We recently looked at a report showing that the new infrastructure bill is a prime target for fraud, with analysts predicting that as much as 15% of the money being made available will be illicitly taken. The bill contains very few provisions to prevent that from happening. Today’s story out of California should serve as a reminder that the last rounds of COVID relief were similarly targeted by thieves and the problem is still ongoing. While many of the people submitting claims for bogus Paycheck Protection loans “only” scooped up cash in the tens of thousands of dollars, one enterprising California couple has put them all to shame. Richard Ayvazyan, 43, and Marietta Terabelian, 37, were convicted this week of collecting more than $21 million in fraudulent loans. The judge handed down some lengthy prison time for the duo, but there’s one small problem. They have flown the coop and nobody is sure where they are right now. (NY Post)
A California couple was sentenced to prison for illegally obtaining more than $20 million in COVID-19 relief funds — but authorities need to catch them first.
Richard Ayvazyan, 43, was sentenced to 17 years behind bars and his wife, 37-year-old Marietta Terabelian, received a six-year sentence in federal prison on Monday for conspiracy, bank fraud and money laundering, according to the Department of Justice.
The two are on the run from authorities and were sentenced in absentia. Federal officials said they cut their tracking bracelets on Aug. 29.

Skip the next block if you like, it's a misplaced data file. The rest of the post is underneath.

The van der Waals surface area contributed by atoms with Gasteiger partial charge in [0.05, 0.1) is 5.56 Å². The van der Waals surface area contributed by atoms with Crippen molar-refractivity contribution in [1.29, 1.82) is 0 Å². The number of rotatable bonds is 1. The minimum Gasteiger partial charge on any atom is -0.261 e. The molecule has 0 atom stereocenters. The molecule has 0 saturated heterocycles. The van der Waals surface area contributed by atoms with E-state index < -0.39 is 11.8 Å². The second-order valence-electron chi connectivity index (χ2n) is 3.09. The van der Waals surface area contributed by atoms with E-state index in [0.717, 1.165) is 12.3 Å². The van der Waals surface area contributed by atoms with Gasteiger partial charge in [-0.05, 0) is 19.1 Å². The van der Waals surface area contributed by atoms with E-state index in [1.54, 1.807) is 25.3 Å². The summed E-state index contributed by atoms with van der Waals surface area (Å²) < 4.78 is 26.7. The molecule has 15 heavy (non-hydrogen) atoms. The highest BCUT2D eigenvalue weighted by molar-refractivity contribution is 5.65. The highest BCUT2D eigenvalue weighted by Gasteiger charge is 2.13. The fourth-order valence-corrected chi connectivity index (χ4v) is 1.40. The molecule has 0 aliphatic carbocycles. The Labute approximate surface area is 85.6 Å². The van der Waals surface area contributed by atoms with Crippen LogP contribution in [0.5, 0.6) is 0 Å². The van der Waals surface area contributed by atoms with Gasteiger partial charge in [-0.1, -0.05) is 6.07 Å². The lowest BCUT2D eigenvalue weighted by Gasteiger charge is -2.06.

The FBI took to social media to ask for help in locating the couple.
(Corrected) Richard Ayvazyan, 43, & Marietta Terabelian, 37, were found guilty in $21 million bank/SBA fraud & are set to be sentenced. The pair allegedly cut monitoring bracelets & are considered fugitives. Please call 3104776565 if you have info as to their location #TipTuesday pic.twitter.com/pyyGOMiVF4
— FBI Los Angeles (@FBILosAngeles) September 1, 2021
When I was growing up, my grandmother used to have a saying, though it might not have been the best way to set an example for children. She used to say, ‘if you’re going to steal a penny, you might as well steal a million dollars.’ Ayvazyan and Terabelian seem to have taken that philosophy to heart in a big way.
Since the FBI wasn’t able to quickly locate the pair, it’s tough to say how long it might take to track them down. You can do a lot of hiding and traveling with twenty million dollars to spread around. And if they had any sort of comprehensive plan in place when they embarked on this scheme, they might already be out of the country.
Back in June, the couple was convicted of eleven counts of wire fraud and eight counts of bank fraud. This suggests that they didn’t score the entire twenty million in a single COVID relief check and likely kept going back to the well over and over.
This episode should once again make it clear how little thought was put into these massive relief packages as the government rushed at warp speed to make it look like they were “doing something” to help people who were negatively impacted by the pandemic. It’s almost understandable (if not forgivable) how some of the thousands of people who obtained fraudulent PPP loans in amounts of ten or twenty thousand dollars might have slipped under the radar for a while. But how could one couple keep tapping the system over and over again until they had racked up 20 million without anyone noticing?
Now the infrastructure bill is going to begin dishing out more than a trillion dollars all over the country and there is already talk of another round of COVID relief being in the works. As taxpayers, it’s worth asking Congress whether any lessons have been learned from the previous waves of fraud and if any better protections have been put in place to prevent it all from happening again. We certainly have plenty of infrastructure projects that need to be attended to and I’m sure there are still employers out there who are legitimately struggling because of COVID-related issues who could use some help. But if the government is going to be handing out that much of our money, they have a responsibility to do the best job possible in ensuring that the money isn’t lost to waste, fraud, or abuse.